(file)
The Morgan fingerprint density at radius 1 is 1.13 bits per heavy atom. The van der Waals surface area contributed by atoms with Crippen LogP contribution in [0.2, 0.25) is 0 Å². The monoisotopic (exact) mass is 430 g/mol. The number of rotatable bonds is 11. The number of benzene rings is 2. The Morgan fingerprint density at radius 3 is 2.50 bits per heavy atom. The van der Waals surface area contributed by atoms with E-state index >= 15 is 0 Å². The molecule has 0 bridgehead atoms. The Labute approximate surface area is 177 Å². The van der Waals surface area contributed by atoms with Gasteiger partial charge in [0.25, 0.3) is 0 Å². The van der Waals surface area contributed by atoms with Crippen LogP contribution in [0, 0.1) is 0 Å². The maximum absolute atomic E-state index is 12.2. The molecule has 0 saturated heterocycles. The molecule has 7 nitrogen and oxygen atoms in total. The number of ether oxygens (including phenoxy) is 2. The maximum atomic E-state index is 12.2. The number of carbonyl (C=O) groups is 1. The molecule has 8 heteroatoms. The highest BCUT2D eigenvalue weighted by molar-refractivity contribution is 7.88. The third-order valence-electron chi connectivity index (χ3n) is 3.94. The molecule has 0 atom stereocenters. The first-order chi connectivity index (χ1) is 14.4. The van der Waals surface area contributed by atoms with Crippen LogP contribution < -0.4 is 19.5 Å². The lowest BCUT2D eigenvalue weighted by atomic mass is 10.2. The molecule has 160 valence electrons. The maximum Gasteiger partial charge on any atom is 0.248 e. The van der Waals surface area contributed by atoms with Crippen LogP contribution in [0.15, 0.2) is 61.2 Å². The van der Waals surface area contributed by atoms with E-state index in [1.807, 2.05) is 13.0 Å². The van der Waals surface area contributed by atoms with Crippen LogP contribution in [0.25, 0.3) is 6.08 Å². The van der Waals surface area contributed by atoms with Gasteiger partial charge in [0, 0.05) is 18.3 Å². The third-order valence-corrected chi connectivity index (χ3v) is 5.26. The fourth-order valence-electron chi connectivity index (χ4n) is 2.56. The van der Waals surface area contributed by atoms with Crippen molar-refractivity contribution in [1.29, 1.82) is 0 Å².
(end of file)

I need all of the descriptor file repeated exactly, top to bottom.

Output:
The Morgan fingerprint density at radius 1 is 1.13 bits per heavy atom. The van der Waals surface area contributed by atoms with Crippen LogP contribution in [0.2, 0.25) is 0 Å². The monoisotopic (exact) mass is 430 g/mol. The number of rotatable bonds is 11. The number of benzene rings is 2. The Morgan fingerprint density at radius 3 is 2.50 bits per heavy atom. The van der Waals surface area contributed by atoms with E-state index >= 15 is 0 Å². The molecule has 0 bridgehead atoms. The Labute approximate surface area is 177 Å². The van der Waals surface area contributed by atoms with Gasteiger partial charge in [0.25, 0.3) is 0 Å². The van der Waals surface area contributed by atoms with Crippen LogP contribution in [0, 0.1) is 0 Å². The maximum absolute atomic E-state index is 12.2. The molecule has 0 saturated heterocycles. The molecule has 7 nitrogen and oxygen atoms in total. The number of ether oxygens (including phenoxy) is 2. The maximum atomic E-state index is 12.2. The number of carbonyl (C=O) groups is 1. The molecule has 8 heteroatoms. The highest BCUT2D eigenvalue weighted by molar-refractivity contribution is 7.88. The third-order valence-electron chi connectivity index (χ3n) is 3.94. The molecule has 0 atom stereocenters. The first-order chi connectivity index (χ1) is 14.4. The van der Waals surface area contributed by atoms with Crippen LogP contribution < -0.4 is 19.5 Å². The lowest BCUT2D eigenvalue weighted by atomic mass is 10.2. The molecule has 160 valence electrons. The maximum Gasteiger partial charge on any atom is 0.248 e. The van der Waals surface area contributed by atoms with Crippen LogP contribution in [0.15, 0.2) is 61.2 Å². The van der Waals surface area contributed by atoms with E-state index in [1.807, 2.05) is 13.0 Å². The van der Waals surface area contributed by atoms with Crippen LogP contribution in [0.25, 0.3) is 6.08 Å². The van der Waals surface area contributed by atoms with Gasteiger partial charge in [0, 0.05) is 18.3 Å². The third-order valence-corrected chi connectivity index (χ3v) is 5.26. The fourth-order valence-electron chi connectivity index (χ4n) is 2.56. The van der Waals surface area contributed by atoms with Crippen molar-refractivity contribution in [1.29, 1.82) is 0 Å².